I’m on my way…I’m coming home…
This weekend I spent time at my place in North Vancouver. I haven’t spent much time there in the last few months, but this week I’ve spent some time packing boxes, moving furniture and cleaning up. A little while ago, we made the decision to move in together, to share a front door. We both had our own places and the decision needed to be made…his? Mine? Or something completely different? After looking at what was available online, we decided that it would make sense to move into one of our currently established apartments, but redecorate it to make it “ours”. I wrote a pro-con list for both places and we took turns adding to the lists. In reality, right from the get-go, it made more sense for me to move into his place. It is closer to work, closer to my various gyms and activities, and closer to the vibe of the city. But on the paper I wrote, “my heart tug.” He looked at me, “you can’t leave your heart tug.”
The heart tug for me was that my apartment, tucked up on the hill in North Vancouver, was home. For the first time, in a long time, I had felt at home. It was all mine. Decorated how I wanted it to be decorated. All the closets were mine. Even the Recently Viewed list on Netflix was mine, consisting of “The Gilmore Girls” and “Nashville” and, of course, “Buffy the Vampire Slayer.” But it was more than that. It was a haven for me. It was safe. I called it my “zen den”.
The dictionary defines home as:
- a house, apartment, or other shelter that is the usual residence of a person, family, or household;
- the place in which one’s domestic affections are centered;
- any place of residence or refuge.
Of course, there are multiple other definitions but these were the ones that had meaning to me. Especially the word refuge. Refuge is defined as a place of shelter, protection or safety. Which for me is the essence of home.
When I was a child, coming home from school, meant a sanctuary from the outside world. At school, I had to be funny and friendly and upbeat and always trying. We all were. Trying to be ourselves, to be accepted. Or perhaps it would be more accurate to say we were exploring. Figuring out who we are, who we wanted to be and who we would become. It was a lot of work. Trying to understand how the social world worked was no easy task for a child…it’s not an easy task as an adult. But I remember coming home at the end of the day. It meant sweatpants and headbands and quiet. It was safe, it was secure and I was protected.
There are so many books, TV shows, movies, songs that all speak about the search for or the act of coming home. Yet, it still seems like such an abstract concept. The most obvious definition is of a place…a couch, and a bed to lay your head at night. However, to me it is so much more than that. It’s a feeling, a somewhat abstract and indescribable emotional connection and belonging that brings a sense of calm, of contentment and an indelible knowledge that I am meant to be there.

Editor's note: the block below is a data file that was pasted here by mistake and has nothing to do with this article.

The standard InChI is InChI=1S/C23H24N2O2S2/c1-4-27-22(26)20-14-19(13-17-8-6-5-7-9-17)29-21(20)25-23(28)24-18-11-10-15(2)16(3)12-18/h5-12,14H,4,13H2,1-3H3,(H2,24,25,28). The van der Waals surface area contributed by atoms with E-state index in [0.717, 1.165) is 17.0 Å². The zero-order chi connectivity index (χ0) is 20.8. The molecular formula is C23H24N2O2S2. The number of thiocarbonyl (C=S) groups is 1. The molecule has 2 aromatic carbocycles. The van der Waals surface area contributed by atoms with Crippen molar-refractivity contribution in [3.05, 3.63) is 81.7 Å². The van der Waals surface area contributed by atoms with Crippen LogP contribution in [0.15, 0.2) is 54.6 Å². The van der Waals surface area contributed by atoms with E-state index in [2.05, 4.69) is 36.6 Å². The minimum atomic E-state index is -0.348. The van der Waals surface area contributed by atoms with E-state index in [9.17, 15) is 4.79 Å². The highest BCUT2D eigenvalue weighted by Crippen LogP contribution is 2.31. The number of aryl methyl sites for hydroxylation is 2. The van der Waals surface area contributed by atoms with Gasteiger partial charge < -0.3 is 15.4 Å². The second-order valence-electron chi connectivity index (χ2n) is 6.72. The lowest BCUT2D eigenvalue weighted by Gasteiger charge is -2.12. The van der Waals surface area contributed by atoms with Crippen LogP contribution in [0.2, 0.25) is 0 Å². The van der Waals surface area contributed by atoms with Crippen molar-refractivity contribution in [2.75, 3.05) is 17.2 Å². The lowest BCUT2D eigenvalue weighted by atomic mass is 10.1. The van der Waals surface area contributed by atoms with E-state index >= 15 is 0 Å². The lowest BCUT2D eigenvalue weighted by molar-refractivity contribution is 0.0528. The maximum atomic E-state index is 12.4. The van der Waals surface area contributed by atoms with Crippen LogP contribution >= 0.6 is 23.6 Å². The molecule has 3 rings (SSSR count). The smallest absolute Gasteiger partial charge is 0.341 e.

I found that feeling in my apartment on the North Shore. After returning to Vancouver and feeling rather displaced, it took me some time to find home again. My first apartment, upon my return, was in the suburb that I had lived in prior to my international upheaval. It was a beautiful, brand new apartment, with a stunning view of the river. But it was not home. It was a place. It had my “stuff” in it and a bed to rest my head at night. However, it was not home. There were many times, that I did not want to go home. After work, on my drive back out of the city, I would experience increasing anxiety about returning to that apartment. Nausea and a deep-seated dread would settle in as I approached “home.” I knew I had to move, to find home, to find a space to feel safe in. I found it in that North Shore apartment. I also found that contentment within myself, home.
As we stood there looking around my now empty apartment, it no longer felt like home, it no longer held that heart tug for me. My heart tug was no longer attached to a place, it was attached to a dynamic, to family, to what I have found and co-created with my partner. Or my favourite weirdo, as I like to call him. Together we created a new space, a blending of the two of us, and a touch of Ikea. We have created and built a space together. A space where I feel safe, where I can be strong or fall apart, where I can be truly me and be truly with him. Where we can create family, belonging and connection. And I’m excited about the perpetual sleepover with my favourite weirdo!
At the end of my work day, I can’t wait to go home. Every time I walk through the front door, I breathe a sigh of relief, not only because I won the battle with the lock and key, but because I’m home. It means sweatpants and headbands and quiet. I’m safe, secure and protected.
“They” say, home is where the heart is, I say it’s where we are. Home is where love is…home is where I am at peace with me…home is where I can hold his hand. It’s what we have built and will continue to build together. We have conquered Ikea, we can conquer the world. I think Dorothy said it the best…
There’s no place like home!